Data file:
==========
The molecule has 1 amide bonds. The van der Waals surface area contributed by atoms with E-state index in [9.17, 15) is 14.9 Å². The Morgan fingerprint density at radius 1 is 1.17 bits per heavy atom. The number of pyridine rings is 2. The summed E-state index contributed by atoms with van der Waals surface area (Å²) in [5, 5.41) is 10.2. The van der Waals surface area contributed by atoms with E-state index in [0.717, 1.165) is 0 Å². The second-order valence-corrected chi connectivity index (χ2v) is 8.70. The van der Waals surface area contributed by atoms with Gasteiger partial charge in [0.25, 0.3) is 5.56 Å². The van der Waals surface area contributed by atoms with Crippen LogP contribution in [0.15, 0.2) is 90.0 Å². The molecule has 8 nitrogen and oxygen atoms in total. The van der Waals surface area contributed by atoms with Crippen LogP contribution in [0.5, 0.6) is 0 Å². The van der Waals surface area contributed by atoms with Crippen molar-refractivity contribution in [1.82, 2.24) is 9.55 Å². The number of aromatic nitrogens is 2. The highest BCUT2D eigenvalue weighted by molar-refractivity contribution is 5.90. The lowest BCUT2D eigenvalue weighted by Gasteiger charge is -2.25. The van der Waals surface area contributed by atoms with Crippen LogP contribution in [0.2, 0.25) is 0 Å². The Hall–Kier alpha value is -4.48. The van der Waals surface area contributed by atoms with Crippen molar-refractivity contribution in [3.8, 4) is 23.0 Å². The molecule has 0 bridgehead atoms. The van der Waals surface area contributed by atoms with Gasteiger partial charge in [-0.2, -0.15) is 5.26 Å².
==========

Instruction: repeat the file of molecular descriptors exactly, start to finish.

The molecule has 1 amide bonds. The van der Waals surface area contributed by atoms with E-state index in [9.17, 15) is 14.9 Å². The Morgan fingerprint density at radius 1 is 1.17 bits per heavy atom. The number of pyridine rings is 2. The summed E-state index contributed by atoms with van der Waals surface area (Å²) in [5, 5.41) is 10.2. The van der Waals surface area contributed by atoms with E-state index in [0.717, 1.165) is 0 Å². The second-order valence-corrected chi connectivity index (χ2v) is 8.70. The van der Waals surface area contributed by atoms with Gasteiger partial charge in [0.25, 0.3) is 5.56 Å². The van der Waals surface area contributed by atoms with Crippen LogP contribution in [0.15, 0.2) is 90.0 Å². The molecule has 8 nitrogen and oxygen atoms in total. The van der Waals surface area contributed by atoms with Crippen LogP contribution in [0.5, 0.6) is 0 Å². The van der Waals surface area contributed by atoms with Crippen molar-refractivity contribution in [1.82, 2.24) is 9.55 Å². The number of aromatic nitrogens is 2. The highest BCUT2D eigenvalue weighted by molar-refractivity contribution is 5.90. The lowest BCUT2D eigenvalue weighted by Gasteiger charge is -2.25. The van der Waals surface area contributed by atoms with Crippen LogP contribution in [0.2, 0.25) is 0 Å². The Hall–Kier alpha value is -4.48. The van der Waals surface area contributed by atoms with Crippen molar-refractivity contribution in [3.8, 4) is 23.0 Å². The molecule has 0 bridgehead atoms. The van der Waals surface area contributed by atoms with Gasteiger partial charge in [-0.2, -0.15) is 5.26 Å².